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Applies To: SQL Server 2014, SQL Server 2016 Preview

Topic Status: Some information in this topic is preview and subject to change in future releases. Preview information describes new features or changes to existing features in Microsoft SQL Server 2016 Community Technology Preview 2 (CTP2).

Sets the order of the month, day, and year date parts for interpreting date, smalldatetime, datetime, datetime2 and datetimeoffset character strings.

For an overview of all Transact-SQL date and time data types and functions, see Date and Time Data Types and Functions (Transact-SQL).

Applies to: SQL Server (SQL Server 2008 through current version), Azure SQL Database, Azure SQL Data Warehouse Public Preview.

Topic link icon Transact-SQL Syntax Conventions

SET DATEFORMAT { format | @format_var } 

format | @format_var

Is the order of the date parts. Valid parameters are mdy, dmy, ymd, ydm, myd, and dym. Can be either Unicode or double-byte character sets (DBCS) converted to Unicode. The U.S. English default is mdy. For the default DATEFORMAT of all support languages, see sp_helplanguage (Transact-SQL).

The DATEFORMAT ydm is not supported for date, datetime2 and datetimeoffset data types.

The effect of the DATEFORMAT setting on the interpretation of character strings might be different for datetime and smalldatetime values than for date, datetime2 and datetimeoffset values, depending on the string format. This setting affects the interpretation of character strings as they are converted to date values for storage in the database. It does not affect the display of date data type values that are stored in the database or the storage format.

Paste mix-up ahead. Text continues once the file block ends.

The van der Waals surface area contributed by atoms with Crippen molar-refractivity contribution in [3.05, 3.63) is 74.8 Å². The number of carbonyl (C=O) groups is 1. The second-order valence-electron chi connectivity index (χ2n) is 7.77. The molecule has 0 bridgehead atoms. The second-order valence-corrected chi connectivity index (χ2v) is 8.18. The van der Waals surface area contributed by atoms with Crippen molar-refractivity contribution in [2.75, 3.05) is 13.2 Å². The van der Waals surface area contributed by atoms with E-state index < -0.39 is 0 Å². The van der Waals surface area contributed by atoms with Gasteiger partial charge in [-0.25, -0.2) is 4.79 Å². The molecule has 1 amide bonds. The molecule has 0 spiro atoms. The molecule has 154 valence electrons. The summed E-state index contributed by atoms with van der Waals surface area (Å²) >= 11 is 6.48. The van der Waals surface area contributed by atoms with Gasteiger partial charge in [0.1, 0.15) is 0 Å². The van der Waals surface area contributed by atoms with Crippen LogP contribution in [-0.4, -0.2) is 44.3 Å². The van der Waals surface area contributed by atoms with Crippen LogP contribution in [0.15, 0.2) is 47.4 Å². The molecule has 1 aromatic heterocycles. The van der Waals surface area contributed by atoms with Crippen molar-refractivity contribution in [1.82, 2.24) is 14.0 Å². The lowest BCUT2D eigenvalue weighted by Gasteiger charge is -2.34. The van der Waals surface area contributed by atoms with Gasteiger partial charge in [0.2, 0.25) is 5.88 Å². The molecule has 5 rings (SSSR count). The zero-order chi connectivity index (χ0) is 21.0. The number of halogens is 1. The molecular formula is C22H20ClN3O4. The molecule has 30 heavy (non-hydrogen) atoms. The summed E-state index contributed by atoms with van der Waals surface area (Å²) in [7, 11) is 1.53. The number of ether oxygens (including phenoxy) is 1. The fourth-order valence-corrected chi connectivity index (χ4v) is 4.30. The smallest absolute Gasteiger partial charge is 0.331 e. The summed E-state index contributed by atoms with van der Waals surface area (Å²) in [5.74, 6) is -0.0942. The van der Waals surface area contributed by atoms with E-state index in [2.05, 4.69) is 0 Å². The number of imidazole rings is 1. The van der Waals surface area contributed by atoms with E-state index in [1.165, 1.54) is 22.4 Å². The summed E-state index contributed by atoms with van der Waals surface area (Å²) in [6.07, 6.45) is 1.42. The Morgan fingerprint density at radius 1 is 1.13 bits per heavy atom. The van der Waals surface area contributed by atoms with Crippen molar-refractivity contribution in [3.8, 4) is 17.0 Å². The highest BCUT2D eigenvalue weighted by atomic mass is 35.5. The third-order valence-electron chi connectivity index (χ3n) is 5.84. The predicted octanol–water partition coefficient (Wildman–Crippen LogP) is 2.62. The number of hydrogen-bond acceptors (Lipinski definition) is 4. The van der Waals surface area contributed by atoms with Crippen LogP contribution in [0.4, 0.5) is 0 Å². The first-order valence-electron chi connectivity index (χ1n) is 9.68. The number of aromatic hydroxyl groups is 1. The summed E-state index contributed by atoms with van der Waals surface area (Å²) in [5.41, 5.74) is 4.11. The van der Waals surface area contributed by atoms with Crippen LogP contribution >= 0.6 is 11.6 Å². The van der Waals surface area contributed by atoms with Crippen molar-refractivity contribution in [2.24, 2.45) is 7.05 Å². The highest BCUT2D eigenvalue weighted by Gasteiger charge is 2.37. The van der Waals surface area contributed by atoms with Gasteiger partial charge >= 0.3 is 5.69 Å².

Some character strings formats, for example ISO 8601, are interpreted independently of the DATEFORMAT setting.

The setting of SET DATEFORMAT is set at execute or run time and not at parse time.

SET DATEFORMAT overrides the implicit date format setting of SET LANGUAGE.

Requires membership in the public role.

The following example uses different date strings as inputs in sessions with the same DATEFORMAT setting.

-- Set date format to day/month/year.
DECLARE @datevar datetime2 = '31/12/2008 09:01:01.1234567';
SELECT @datevar;
-- Result: 2008-12-31 09:01:01.123
DECLARE @datevar datetime2 = '12/31/2008 09:01:01.1234567';
SELECT @datevar;
-- Result: Msg 241: Conversion failed when converting date and/or time -- from character string.

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